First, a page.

Tuesday, 23 March 2010

The Girl with the Dragon Tattoo (2010)


Plot Summary: Swedish thriller based on Stieg Larsson's novel about a journalist and a young female hacker.

As a disclaimer to this review I’d like to outwardly admit that I don’t particularly like detective/crime mystery films (for the most part). As a consequence I’m obviously going to have enjoyed The Girl with the Dragon Tattoo far less than someone who does; so feel free to add an extra mark onto my final verdict if you’re one of these people. Dragon Tattoo is a Swedish film which adapts the first in a series of bestsellers called ‘The Millennium Trilogy’. After the release in its native country last year it was box office smash and it’s now being released widely throughout Europe. The film itself is somewhat of a contemporary or ‘alternative’ take on the murder mystery genre due its depiction of sexual violence, the striking female lead and her reliance on computers and the internet. It’s a well made thriller which makes some interesting choices but overall feels like it’s missing something.

As mentioned, the main selling point of Dragon Tattoo is the two main characters who both band together (professionally and later, sexually) in order to solve a forty year-old murder case. Mikael (played by Michael Nyqvist) is a writer for a communist magazine, disgraced and heading to prison since losing a libel case against corrupt businessman. He’s not exactly Dick Van Dyke. It’s really Lisbeth (Noomi Rapace), though, who stands out here for several reasons. First of all, her goth/alternative look is extremely striking; piercings, tattoos and of course, primarily black clothing dominate. Her feminist attitude and resolve is demonstrated in a variety of different scenes throughout the film, combined with her troubled past and general mystique, make her a thoroughly compelling character. Both roles are very well written and acted and as a result it wouldn’t be unfair to suggest that they make the film.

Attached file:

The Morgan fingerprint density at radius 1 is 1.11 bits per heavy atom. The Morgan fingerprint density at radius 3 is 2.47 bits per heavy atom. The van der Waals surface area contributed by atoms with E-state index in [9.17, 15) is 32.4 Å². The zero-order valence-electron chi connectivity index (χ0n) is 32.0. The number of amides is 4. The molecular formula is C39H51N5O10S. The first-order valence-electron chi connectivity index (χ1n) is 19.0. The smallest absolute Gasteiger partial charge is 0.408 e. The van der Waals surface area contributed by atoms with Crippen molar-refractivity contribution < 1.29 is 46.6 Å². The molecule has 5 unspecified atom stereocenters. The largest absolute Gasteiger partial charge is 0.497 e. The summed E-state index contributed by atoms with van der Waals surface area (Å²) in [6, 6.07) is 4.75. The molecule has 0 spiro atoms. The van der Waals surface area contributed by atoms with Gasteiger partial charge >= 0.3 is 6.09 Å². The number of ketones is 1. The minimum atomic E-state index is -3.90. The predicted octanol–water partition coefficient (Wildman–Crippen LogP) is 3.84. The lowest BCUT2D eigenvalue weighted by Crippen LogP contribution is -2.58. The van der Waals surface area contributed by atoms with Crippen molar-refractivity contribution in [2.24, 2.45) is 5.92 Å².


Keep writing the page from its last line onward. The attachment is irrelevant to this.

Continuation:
Dragon Tattoo is also well, if not particularly interestingly, shot from start to finish and does a good job of creating a dramatic and mysterious set-up for the murder case. The film is also rather uncompromising in its depiction and critique of the general male population. Not all men are portrayed as evil or perverted and it’s not quite a true ‘feminist film’ but as the original Swedish title, Men Who Hate Women, suggests the film-makers clearly have things to say about the male dominated society we all live in. This appears in the film in truly harsh and gritty scenes in which Lisbeth is assaulted in full view of the public by a group of drunk men at a train station, sexual assaulted by her probation officer and finally in the murderous exploits of the Vanger clan. Not that Lisbeth takes it lying down, she fights back at her male oppressors with full force; in one particularly hard to watch scene she even drugs, ties up and rapes a man with a dildo.

The violent direction taken by the film-makers is an interesting, if not exactly enjoyable, decision which adds some much needed dramatic weight and realism to events. Even with these unique elements present in the film, Dragon Tattoo still ends up feeling fairly formulaic. The identity of the killer and the whereabouts of the victim will be obvious to most keen-eyed viewers and nothing in particular really stands out and grabs the audience. Dragon Tattoo also has a rather long running time which some may find trying. The first hour of the film takes far too long establishing the characters and plot and there appears to be about four endings. The main ending itself also felt uncharacteristically upbeat and felt off with the rest of the film. However, The Girl with the Dragon Tattoo is a well made film and is a fairly different take on the murder mystery film which fans of the genre are bound to enjoy.

Final Verdict: 7/10

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